As for confirmation, there was this. "While the August vacation plans have not been announced, West Wing sources told Politics Daily the family enjoyed their visit last August to Martha's Vineyard and are very likely to return again this summer."
White House press secretary Robert Gibbs was asked why the First Family was not vacationing in the Sunshine State after encouraging other people to go. That question was ducked quicker than a limbo bar at a beach party.
The Cape Cod Times also hedged its bet with the headline, "Obamas likely to return to Vineyard."
Aaron Gouveia reported on July 16 that, "Although residents and business owners on Martha's Vineyard have been aware of the rumors for months, no one the Times contacted yesterday knew whether the Obama family was coming back for sure."
Mr. Gouveia touched all the bases but scored no comments from Chilmark Town Hall or Wallace and Co. Sotheby's International Realty, the company that leased the Blue Heron property from owners Billy and Molly Van Devender.
In a story published July 16, "Shifting Politics in Presidents' Vacations," reporter Sheryl Gay Stolberg examined the political calculus of presidential vacations.
She noted that after spending a long weekend in Bar Harbor, Maine the President and his family are planning a longer vacation on Martha's Vineyard.
"But what sounds like a much-needed family escape from the literal and political heat of Washington to some sounds like hypocrisy to others, given recent statements by both the president and first lady urging Americans to spend their vacation time and money along the shores of the oil-stricken Gulf of Mexico," she wrote.
Ms. Stolberg said, "A trip to the Gulf Coast, of course, would hardly be much of a vacation for Mr. Obama, whose political fortunes were undercut by the spill. But the flap does point up how politically fraught the modern presidential vacation — or, for that matter, presidential leisure time in general — has become."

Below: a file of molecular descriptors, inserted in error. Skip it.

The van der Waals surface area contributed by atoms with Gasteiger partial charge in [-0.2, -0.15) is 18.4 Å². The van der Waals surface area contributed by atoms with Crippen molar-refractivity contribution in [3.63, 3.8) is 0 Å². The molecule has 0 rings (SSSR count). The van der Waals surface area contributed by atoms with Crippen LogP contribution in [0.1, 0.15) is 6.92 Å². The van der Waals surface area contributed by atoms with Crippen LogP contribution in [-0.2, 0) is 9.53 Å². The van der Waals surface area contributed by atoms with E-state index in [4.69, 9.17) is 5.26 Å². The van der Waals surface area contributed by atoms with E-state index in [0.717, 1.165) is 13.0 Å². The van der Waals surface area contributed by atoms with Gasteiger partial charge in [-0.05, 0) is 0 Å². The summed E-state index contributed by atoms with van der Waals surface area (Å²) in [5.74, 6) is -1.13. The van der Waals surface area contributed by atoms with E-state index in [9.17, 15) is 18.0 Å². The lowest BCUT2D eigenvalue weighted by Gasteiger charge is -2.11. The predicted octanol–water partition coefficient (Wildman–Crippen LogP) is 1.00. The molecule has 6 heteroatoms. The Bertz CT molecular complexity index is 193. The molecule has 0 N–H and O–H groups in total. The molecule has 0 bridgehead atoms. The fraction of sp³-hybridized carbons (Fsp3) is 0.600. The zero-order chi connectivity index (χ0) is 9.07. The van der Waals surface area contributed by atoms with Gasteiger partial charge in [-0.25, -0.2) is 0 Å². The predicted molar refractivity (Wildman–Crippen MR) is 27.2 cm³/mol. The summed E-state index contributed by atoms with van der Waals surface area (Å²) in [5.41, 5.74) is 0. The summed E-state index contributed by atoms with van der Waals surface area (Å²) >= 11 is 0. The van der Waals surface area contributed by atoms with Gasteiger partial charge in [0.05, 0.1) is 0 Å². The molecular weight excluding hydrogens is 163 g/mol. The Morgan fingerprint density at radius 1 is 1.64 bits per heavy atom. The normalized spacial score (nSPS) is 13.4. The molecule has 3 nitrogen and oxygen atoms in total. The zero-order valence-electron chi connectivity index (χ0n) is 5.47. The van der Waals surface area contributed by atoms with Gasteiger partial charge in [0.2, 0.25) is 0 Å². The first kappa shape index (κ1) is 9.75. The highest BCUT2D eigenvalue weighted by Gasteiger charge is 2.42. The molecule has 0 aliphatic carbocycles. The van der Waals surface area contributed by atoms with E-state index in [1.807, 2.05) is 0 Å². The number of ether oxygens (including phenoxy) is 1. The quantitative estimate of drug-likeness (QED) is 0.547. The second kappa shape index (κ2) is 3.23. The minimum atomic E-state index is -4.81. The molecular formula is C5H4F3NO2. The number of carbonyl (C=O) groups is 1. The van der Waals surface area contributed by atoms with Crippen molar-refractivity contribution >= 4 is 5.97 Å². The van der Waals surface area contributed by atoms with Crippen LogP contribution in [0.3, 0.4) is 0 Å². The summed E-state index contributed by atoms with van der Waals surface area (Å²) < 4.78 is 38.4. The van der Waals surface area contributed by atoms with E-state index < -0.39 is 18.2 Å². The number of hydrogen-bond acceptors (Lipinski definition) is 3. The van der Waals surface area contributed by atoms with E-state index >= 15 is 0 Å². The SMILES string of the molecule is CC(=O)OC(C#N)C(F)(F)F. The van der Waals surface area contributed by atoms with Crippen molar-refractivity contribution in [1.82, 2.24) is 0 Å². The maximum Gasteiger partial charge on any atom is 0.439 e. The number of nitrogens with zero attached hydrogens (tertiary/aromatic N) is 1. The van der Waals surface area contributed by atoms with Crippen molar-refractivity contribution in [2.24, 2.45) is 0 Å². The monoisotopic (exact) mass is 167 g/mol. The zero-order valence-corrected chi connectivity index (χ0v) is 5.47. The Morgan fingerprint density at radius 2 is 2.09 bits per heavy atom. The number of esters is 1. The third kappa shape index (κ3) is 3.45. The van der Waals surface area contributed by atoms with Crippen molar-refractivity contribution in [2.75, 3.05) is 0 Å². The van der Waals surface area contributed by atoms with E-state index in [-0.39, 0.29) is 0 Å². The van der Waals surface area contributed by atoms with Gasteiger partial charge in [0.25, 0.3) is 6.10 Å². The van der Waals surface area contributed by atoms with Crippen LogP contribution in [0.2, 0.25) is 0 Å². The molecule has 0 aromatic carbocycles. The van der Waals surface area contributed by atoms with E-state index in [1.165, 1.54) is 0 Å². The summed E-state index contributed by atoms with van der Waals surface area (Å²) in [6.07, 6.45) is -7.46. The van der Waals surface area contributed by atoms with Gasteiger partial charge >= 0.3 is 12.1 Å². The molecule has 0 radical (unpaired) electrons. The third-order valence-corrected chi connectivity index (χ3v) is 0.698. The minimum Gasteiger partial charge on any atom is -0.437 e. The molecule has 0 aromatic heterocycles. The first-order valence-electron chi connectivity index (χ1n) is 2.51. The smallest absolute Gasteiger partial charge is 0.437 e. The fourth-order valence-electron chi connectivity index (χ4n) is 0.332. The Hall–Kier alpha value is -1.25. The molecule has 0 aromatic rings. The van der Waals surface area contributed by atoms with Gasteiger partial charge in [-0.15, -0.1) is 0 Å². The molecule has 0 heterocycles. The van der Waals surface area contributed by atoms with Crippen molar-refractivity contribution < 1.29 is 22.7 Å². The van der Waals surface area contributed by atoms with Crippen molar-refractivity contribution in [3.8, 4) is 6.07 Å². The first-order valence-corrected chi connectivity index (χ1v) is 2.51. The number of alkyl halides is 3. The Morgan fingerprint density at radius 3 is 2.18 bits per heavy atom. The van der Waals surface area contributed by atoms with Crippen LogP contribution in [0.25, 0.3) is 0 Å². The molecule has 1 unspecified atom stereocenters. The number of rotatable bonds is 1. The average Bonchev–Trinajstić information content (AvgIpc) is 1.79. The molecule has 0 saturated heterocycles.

The Times reported that Mr. Obama is arranging his summer travel around his daughter Malia's month at sleep-away camp and chose Martha's Vineyard because the family vacationed there before he became president, press secretary Gibbs said.
In a story published July 16, Julie Mason, White House correspondent for the Washington Examiner, took a more sympathetic tack. Under the headline, "Obama has a hard time taking it easy," she wrote. "The president, who expected to head back to Martha's Vineyard for at least a week, does not know how to take a vacation.
"Few appear to need a vacation more than President Obama — but fewer still seem as chronically reluctant to get away and unplug," Ms. Mason wrote.
"Bush spent all or part of 490 days at his Texas ranch, and 487 days at Camp David, according to Mark Knoller of CBS News, a tabulator of presidential data," Ms. Mason reported.
"In two years, Obama has spent 33 days on vacation, and played an estimated 40 rounds of golf."
And for good measure, she sought insight from a White House press flack.
"I don't think that there's a person in this country that doesn't think that their president ought to have a little time to clear his mind," said Bill Burton, White House deputy press secretary.
Burton added that Obama's time off "probably does us all good as American citizens."